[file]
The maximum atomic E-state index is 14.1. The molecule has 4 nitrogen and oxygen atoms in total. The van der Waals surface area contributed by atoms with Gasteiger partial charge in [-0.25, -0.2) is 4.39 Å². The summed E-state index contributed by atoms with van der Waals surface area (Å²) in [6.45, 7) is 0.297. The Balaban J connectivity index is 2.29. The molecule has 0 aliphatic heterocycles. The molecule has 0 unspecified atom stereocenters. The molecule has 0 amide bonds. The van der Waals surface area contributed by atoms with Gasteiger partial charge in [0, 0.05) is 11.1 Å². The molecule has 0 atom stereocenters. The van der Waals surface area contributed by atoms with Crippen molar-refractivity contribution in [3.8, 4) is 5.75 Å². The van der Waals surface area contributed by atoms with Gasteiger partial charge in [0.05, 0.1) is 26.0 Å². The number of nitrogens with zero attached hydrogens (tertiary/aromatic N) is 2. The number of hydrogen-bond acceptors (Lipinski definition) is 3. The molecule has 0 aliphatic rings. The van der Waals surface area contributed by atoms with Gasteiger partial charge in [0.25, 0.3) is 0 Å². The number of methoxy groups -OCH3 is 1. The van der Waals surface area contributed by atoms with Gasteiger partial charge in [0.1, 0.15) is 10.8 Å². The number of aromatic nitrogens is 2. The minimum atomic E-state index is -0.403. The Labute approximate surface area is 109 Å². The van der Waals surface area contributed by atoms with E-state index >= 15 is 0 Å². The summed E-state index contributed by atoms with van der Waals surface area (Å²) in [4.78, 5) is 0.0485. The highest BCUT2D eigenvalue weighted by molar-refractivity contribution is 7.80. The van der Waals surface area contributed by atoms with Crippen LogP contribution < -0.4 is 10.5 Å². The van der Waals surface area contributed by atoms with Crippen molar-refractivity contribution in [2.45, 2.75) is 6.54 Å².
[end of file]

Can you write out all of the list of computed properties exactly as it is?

The maximum atomic E-state index is 14.1. The molecule has 4 nitrogen and oxygen atoms in total. The van der Waals surface area contributed by atoms with Gasteiger partial charge in [-0.25, -0.2) is 4.39 Å². The summed E-state index contributed by atoms with van der Waals surface area (Å²) in [6.45, 7) is 0.297. The Balaban J connectivity index is 2.29. The molecule has 0 aliphatic heterocycles. The molecule has 0 unspecified atom stereocenters. The molecule has 0 amide bonds. The van der Waals surface area contributed by atoms with Gasteiger partial charge in [0, 0.05) is 11.1 Å². The molecule has 0 atom stereocenters. The van der Waals surface area contributed by atoms with Crippen molar-refractivity contribution in [3.8, 4) is 5.75 Å². The van der Waals surface area contributed by atoms with Gasteiger partial charge in [0.05, 0.1) is 26.0 Å². The number of nitrogens with zero attached hydrogens (tertiary/aromatic N) is 2. The number of hydrogen-bond acceptors (Lipinski definition) is 3. The molecule has 0 aliphatic rings. The van der Waals surface area contributed by atoms with Gasteiger partial charge in [0.25, 0.3) is 0 Å². The number of methoxy groups -OCH3 is 1. The van der Waals surface area contributed by atoms with Gasteiger partial charge in [0.1, 0.15) is 10.8 Å². The number of aromatic nitrogens is 2. The minimum atomic E-state index is -0.403. The Labute approximate surface area is 109 Å². The van der Waals surface area contributed by atoms with E-state index >= 15 is 0 Å². The summed E-state index contributed by atoms with van der Waals surface area (Å²) in [4.78, 5) is 0.0485. The highest BCUT2D eigenvalue weighted by molar-refractivity contribution is 7.80. The van der Waals surface area contributed by atoms with Crippen LogP contribution < -0.4 is 10.5 Å². The van der Waals surface area contributed by atoms with Crippen molar-refractivity contribution in [2.45, 2.75) is 6.54 Å².